Critical illness insurance can be for anyone as an extra blanket of protection against unexpected conditions that may occur in life. It’s a policy that covers a specific list of severe disease and disorders and distributes a lump sum of cash to a person who qualifies for a claim payment. Sometimes, employers offer this coverage to employees as a part of their benefits package. Employes can purchase it and allow their employers to take the payment for it out of their paychecks every week or every other week.
Each insurance company has a list of ailments that it is willing to cover under the policy. Examples of some of the illnesses that critical policies may cover are conditions such as cancer, emphysema, kidney failure, coma, blindness, heart attack and HIV that comes from one’s occupation.
The insured person pays a monthly premium for the coverage and then must file a claim if he or she receives a diagnosis for a condition that the policy covers. To receive a lump sum payment, the individual must have a verifiable diagnosis. The person must also survive with the condition for a number of days before the policy will pay. The individual may also have to pay a deductible. The deductible will be outlined in the policy.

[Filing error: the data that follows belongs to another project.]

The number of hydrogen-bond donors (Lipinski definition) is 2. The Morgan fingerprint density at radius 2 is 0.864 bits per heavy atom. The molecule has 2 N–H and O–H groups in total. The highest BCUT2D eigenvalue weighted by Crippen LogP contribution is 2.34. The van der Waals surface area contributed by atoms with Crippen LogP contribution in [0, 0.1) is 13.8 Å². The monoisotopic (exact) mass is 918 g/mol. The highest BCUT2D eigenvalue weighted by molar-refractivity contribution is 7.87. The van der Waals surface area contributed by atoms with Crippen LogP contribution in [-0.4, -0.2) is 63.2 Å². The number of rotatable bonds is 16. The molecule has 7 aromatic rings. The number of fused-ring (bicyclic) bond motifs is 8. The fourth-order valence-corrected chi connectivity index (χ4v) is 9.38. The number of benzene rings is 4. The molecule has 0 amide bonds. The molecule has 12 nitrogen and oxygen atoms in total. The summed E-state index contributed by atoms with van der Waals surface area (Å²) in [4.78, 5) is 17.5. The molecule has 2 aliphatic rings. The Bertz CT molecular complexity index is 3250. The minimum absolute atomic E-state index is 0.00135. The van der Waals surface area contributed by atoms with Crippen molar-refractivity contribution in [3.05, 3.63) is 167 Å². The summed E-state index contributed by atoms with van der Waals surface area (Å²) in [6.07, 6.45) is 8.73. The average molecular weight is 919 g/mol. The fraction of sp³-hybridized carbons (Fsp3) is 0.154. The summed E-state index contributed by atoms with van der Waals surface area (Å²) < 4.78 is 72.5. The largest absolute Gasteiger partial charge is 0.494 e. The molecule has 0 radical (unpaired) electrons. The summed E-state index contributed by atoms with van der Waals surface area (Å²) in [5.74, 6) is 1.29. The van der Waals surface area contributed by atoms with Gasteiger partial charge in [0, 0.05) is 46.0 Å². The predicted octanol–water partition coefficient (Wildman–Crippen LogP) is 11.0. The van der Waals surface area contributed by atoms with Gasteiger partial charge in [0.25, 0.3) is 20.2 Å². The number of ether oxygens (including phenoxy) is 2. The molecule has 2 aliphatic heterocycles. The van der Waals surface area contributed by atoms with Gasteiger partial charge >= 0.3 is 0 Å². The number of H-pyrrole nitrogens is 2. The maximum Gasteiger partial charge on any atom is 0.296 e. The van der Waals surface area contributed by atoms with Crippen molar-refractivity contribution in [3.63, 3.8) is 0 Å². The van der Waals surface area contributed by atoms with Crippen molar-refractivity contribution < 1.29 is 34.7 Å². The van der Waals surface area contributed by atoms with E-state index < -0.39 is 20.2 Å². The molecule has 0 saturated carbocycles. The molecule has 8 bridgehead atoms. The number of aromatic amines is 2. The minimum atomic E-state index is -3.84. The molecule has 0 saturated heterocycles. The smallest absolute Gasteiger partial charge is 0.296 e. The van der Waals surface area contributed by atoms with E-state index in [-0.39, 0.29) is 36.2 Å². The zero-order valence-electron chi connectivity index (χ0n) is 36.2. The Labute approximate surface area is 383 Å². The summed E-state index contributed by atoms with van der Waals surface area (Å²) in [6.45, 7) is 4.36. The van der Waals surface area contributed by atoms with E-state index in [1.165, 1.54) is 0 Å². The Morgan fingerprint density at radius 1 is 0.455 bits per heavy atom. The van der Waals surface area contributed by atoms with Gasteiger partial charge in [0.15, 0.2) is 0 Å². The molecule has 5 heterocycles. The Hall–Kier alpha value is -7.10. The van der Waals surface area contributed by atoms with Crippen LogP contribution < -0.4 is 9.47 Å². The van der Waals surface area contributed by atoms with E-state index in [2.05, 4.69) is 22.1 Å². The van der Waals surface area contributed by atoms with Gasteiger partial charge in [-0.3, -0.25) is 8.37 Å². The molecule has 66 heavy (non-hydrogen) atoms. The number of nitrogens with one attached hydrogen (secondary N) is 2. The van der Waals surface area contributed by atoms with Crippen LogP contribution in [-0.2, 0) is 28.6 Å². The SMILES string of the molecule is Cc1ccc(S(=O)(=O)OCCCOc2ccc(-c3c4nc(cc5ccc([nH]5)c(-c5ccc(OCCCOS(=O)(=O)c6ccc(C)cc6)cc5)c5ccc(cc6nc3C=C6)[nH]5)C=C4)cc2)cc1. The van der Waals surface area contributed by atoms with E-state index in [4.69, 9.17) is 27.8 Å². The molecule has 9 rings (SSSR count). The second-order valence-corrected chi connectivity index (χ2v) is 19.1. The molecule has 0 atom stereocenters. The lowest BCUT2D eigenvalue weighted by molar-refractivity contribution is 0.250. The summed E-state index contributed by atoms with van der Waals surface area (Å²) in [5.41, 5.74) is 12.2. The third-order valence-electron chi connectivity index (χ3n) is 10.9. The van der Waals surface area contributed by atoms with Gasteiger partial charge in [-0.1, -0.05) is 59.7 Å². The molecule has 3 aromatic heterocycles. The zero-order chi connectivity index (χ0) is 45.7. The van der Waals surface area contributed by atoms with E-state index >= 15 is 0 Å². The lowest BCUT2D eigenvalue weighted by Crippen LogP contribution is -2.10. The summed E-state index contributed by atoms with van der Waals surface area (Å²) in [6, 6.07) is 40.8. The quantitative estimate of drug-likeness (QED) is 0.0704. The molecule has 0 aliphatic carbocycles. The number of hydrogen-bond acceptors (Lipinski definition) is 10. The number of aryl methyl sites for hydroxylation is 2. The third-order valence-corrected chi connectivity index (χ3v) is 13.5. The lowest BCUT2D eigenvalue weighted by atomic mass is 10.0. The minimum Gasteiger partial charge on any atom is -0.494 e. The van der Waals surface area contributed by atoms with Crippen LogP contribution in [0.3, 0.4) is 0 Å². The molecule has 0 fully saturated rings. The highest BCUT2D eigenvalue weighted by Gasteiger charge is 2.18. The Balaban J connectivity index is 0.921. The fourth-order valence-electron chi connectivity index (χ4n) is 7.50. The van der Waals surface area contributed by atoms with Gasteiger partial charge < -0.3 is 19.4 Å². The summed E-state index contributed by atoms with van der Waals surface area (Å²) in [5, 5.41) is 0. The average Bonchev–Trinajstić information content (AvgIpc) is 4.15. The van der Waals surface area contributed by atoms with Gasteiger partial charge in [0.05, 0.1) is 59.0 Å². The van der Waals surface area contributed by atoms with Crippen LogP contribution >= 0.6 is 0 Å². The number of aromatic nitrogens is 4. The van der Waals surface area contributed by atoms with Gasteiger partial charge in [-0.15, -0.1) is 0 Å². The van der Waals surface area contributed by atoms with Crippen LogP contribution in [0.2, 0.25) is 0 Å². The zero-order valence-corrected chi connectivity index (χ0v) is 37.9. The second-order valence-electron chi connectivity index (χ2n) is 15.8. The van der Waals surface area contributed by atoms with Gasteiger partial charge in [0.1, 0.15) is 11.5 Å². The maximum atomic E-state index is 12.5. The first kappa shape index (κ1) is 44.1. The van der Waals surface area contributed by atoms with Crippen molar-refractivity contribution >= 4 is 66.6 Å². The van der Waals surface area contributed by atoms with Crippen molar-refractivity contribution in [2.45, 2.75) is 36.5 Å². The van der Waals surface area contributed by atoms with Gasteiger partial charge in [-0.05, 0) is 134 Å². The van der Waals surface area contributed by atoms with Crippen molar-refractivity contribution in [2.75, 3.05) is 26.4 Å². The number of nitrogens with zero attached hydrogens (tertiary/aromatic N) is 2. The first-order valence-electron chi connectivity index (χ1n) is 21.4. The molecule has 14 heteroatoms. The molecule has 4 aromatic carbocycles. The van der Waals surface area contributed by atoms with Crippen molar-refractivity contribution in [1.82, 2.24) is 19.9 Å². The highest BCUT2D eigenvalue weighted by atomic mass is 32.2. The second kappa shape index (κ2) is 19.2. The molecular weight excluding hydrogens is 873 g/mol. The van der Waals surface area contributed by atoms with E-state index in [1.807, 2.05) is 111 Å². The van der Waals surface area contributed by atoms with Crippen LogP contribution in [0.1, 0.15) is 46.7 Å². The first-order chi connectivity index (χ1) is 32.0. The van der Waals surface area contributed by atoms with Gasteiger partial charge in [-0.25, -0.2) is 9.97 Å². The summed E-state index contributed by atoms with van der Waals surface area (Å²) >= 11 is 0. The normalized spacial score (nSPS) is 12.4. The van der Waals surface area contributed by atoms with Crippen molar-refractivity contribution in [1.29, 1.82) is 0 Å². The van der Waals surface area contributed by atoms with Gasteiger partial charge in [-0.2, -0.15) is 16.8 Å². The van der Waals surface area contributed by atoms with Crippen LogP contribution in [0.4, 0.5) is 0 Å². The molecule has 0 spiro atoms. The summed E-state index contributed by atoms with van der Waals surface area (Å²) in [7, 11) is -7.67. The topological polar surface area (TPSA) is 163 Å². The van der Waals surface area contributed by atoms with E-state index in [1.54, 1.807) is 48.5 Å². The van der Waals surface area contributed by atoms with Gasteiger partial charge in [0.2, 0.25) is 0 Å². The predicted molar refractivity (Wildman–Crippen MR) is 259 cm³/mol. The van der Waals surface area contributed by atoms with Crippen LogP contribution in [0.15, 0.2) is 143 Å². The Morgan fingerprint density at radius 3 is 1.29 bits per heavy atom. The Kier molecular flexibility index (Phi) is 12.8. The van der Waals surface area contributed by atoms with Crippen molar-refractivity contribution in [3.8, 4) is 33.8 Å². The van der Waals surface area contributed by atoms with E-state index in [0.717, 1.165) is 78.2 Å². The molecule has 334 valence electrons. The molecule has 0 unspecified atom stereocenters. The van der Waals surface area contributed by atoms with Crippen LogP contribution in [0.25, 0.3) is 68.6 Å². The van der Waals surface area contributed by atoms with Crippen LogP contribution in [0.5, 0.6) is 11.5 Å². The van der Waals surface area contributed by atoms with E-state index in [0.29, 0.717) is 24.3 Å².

The insurance company will have to investigate the matter and then decide whether it will render the person eligible or ineligible to collect the monies. If the insurance company decides to make the payment, the insured party will receive a lump sum of money that he or she can use for a variety of purposes. The individual can use the funds to pay the medical bills that the illness accumulated. He can use the monies to pay the bills while he is ill. Additionally, he can decide to use the funds in place of the wages that he loses while he cannot work.
Critical illness coverage is usually a one-time lump sum payment that covers one claim. The insured and the insurance company determine the amount of the payment before the person signs up for the benefit.